Petratis views the optimization of power usage as just a beginning. "Power management programs have got to be followed by bigger industrial bets on renewable resources. We [the manufacturing sector] have got to be leaders."

Garbage In, Energy Out

Is there a garbage dump near your manufacturing facilities? That could offer an easy way to benefit from a renewable energy source -- landfill methane gas -- while protecting the environment from the greenhouse gas, says Detroit-based Joseph C. Bibeau, General Motors Corp.'s director, worldwide facilities energy and utility services.

At GM the annual energy savings from landfill gas now totals in the millions of dollars since project launch in 1997 at a Toledo, Ohio, plant. "GM is proving that the environmental protection goes hand in hand with economic development," notes Environmental Protection Agency's (EPA) regional administrator Richard E. Greene,

Last year, GM was given the 2003 Partner of The Year Award through EPA's Landfill Methane Outreach Program. That followed GM's 2002 receipt of EPA's Energy Star "Energy Partner of the Year." Then in 2004, that consistent performance was recognized with EPA's "Sustained Excellence Award."

And Bibeau expects to win more awards. On Feb. 10 Bibeau presided at the dedication of GM's seventh landfill gas project at the company's Oklahoma assembly plant -- further boosting GM's green image. (In a 2003 study by the World Resource Institute and the Green Power Market Development Group, GM is cited as the largest non-utility direct user of landfill gas in the U.S.)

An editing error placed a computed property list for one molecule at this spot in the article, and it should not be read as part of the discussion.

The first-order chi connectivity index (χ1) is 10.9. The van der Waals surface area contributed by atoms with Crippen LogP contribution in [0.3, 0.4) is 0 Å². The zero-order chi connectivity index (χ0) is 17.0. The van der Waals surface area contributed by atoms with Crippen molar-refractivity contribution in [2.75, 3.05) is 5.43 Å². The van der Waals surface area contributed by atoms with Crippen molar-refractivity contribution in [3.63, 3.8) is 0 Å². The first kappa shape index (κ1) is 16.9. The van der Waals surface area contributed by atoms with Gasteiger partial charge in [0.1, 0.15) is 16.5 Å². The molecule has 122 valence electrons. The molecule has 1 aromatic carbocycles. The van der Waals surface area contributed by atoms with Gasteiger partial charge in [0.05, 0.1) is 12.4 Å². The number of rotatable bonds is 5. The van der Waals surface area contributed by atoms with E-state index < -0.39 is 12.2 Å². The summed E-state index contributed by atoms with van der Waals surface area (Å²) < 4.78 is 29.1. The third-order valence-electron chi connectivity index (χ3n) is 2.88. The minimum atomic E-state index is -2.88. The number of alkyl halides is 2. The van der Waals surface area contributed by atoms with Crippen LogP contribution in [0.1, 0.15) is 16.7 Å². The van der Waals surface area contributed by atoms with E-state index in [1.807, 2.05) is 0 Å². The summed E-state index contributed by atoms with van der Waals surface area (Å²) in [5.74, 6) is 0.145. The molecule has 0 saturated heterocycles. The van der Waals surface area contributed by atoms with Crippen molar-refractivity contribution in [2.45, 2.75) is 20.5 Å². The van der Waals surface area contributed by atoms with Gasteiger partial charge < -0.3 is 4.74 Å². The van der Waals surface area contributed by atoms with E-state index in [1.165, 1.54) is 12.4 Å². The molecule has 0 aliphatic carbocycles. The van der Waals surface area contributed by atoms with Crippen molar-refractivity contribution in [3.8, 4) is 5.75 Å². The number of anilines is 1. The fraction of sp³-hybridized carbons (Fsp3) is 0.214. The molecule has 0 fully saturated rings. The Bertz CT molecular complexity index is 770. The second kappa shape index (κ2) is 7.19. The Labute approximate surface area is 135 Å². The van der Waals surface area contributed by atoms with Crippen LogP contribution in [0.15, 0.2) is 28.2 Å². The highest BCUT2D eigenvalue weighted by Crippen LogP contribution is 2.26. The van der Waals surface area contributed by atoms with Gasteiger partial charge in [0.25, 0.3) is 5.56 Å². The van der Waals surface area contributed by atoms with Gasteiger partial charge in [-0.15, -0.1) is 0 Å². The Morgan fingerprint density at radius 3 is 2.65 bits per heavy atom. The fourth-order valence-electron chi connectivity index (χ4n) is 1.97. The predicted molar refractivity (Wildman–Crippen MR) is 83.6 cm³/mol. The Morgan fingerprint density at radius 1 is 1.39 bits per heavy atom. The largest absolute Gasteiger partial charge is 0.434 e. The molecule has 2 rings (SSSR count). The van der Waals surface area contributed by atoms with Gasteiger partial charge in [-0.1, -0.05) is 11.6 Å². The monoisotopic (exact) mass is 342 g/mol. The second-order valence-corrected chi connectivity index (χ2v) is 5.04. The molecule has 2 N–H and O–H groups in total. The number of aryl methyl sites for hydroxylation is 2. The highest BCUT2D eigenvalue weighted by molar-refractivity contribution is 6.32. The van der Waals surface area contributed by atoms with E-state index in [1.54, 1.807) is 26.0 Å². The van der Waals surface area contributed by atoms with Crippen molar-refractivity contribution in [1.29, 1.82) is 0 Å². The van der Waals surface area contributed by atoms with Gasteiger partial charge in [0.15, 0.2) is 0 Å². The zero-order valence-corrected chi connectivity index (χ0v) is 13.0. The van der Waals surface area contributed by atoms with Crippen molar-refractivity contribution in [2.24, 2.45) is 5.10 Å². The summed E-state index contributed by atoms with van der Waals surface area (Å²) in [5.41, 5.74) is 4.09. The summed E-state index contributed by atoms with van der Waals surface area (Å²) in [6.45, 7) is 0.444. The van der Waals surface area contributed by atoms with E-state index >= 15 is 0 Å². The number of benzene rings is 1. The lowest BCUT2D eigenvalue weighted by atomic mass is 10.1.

At Oklahoma annual energy savings of up to $1 million are projected from substituting the landfill's methane emissions for natural gas purchases, Bibeau says. Corporate-wide GM's renewable energy projects are saving up to $5 million annually. GM's landfill gas projects are being used to both generate electricity and to replace fossil fuels in firing boilers. (Electricity generated from landfill gas helps power GM's Service Parts Operations in Grand Blanc and Flint, Mich. They purchase 13 million kilowatt hours annually generated from the Granger Energy landfill project.)

By driving energy conservation initiatives and by using various renewable energy sources, such as methane gas, GM has reduced its natural gas consumption by 21% since 1995 and is well on its way to achieving its 25% energy reduction goal in 2005. The sum of the landfill gas capacity at the GM operations is 1.6 trillion BTUs per year, which is equivalent to the energy needed to heat over 25,000 households.

Bibeau estimates that a million tons of municipal solid waste in a landfill typically generates 300 cubic feet per minute of gas. On an annual basis about 7 million kilowatt hours could be generated. That's enough energy to power 700 homes for a year or for about 5% of the heating requirements of a GM assembly plant, he adds. Current U.S. capacity is estimated at 900 megawatts.

Since 1999, EPA statistics show 150 new landfill gas initiatives have brought the total to 375. Bibeau estimates that over 500 landfill sites could still be tapped. Future renewable energy projects on Bibeau's agenda go beyond landfill gas. They include wind power, photovoltaic generated solar power, hydroelectric generation and a solar heat project.

In addition to being cheaper than natural gas, the use of landfill gas also reduces global warming risks. Bibeau says that as a greenhouse gas, methane is 22 times as potent as carbon dioxide.

Growing In the Wind

Is there enough wind to power the world? An assessment in the British Journal New Scientist (Sept. 25, 2004) might be encouraging wind turbine providers and potential users: "It would take a wind farm the size of Saudi Arabia, and the electricity would cost twice as much as it does today, but there is more than enough to meet the world's needs."

Should the power infrastructure feel threatened?

Speaking as vice president, power generation for GE Energy, Mark Little doesn't categorize wind power as a disruptive technology -- yet. In the near term he doubts that wind or even solar will displace the strong central power generation infrastructure in the U.S.